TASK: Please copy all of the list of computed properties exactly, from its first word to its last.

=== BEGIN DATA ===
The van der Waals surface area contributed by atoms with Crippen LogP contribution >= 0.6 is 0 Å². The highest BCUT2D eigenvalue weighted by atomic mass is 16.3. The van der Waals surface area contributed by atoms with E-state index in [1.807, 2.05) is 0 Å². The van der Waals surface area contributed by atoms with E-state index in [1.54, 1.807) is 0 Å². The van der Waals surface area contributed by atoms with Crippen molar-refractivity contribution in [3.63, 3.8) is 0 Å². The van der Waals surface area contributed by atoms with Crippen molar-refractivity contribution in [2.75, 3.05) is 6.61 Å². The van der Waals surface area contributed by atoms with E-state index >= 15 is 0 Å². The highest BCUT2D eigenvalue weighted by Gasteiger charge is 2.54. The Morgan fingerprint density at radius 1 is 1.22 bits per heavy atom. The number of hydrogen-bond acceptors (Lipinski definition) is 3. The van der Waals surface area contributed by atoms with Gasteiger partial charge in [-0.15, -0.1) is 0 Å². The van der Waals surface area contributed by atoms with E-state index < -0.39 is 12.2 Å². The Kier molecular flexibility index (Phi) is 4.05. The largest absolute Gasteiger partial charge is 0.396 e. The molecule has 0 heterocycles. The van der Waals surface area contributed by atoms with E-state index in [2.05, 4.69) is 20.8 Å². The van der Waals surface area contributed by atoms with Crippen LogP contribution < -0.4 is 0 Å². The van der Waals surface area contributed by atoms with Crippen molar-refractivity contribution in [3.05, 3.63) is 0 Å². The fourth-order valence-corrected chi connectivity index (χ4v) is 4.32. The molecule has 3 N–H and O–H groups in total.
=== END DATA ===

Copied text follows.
The van der Waals surface area contributed by atoms with Crippen LogP contribution >= 0.6 is 0 Å². The highest BCUT2D eigenvalue weighted by atomic mass is 16.3. The van der Waals surface area contributed by atoms with E-state index in [1.807, 2.05) is 0 Å². The van der Waals surface area contributed by atoms with E-state index in [1.54, 1.807) is 0 Å². The van der Waals surface area contributed by atoms with Crippen molar-refractivity contribution in [3.63, 3.8) is 0 Å². The van der Waals surface area contributed by atoms with Crippen molar-refractivity contribution in [2.75, 3.05) is 6.61 Å². The van der Waals surface area contributed by atoms with E-state index >= 15 is 0 Å². The highest BCUT2D eigenvalue weighted by Gasteiger charge is 2.54. The Morgan fingerprint density at radius 1 is 1.22 bits per heavy atom. The number of hydrogen-bond acceptors (Lipinski definition) is 3. The van der Waals surface area contributed by atoms with Gasteiger partial charge in [-0.15, -0.1) is 0 Å². The van der Waals surface area contributed by atoms with E-state index < -0.39 is 12.2 Å². The Kier molecular flexibility index (Phi) is 4.05. The largest absolute Gasteiger partial charge is 0.396 e. The molecule has 0 heterocycles. The van der Waals surface area contributed by atoms with E-state index in [2.05, 4.69) is 20.8 Å². The van der Waals surface area contributed by atoms with Crippen LogP contribution < -0.4 is 0 Å². The van der Waals surface area contributed by atoms with Crippen molar-refractivity contribution in [3.05, 3.63) is 0 Å². The fourth-order valence-corrected chi connectivity index (χ4v) is 4.32. The molecule has 3 N–H and O–H groups in total.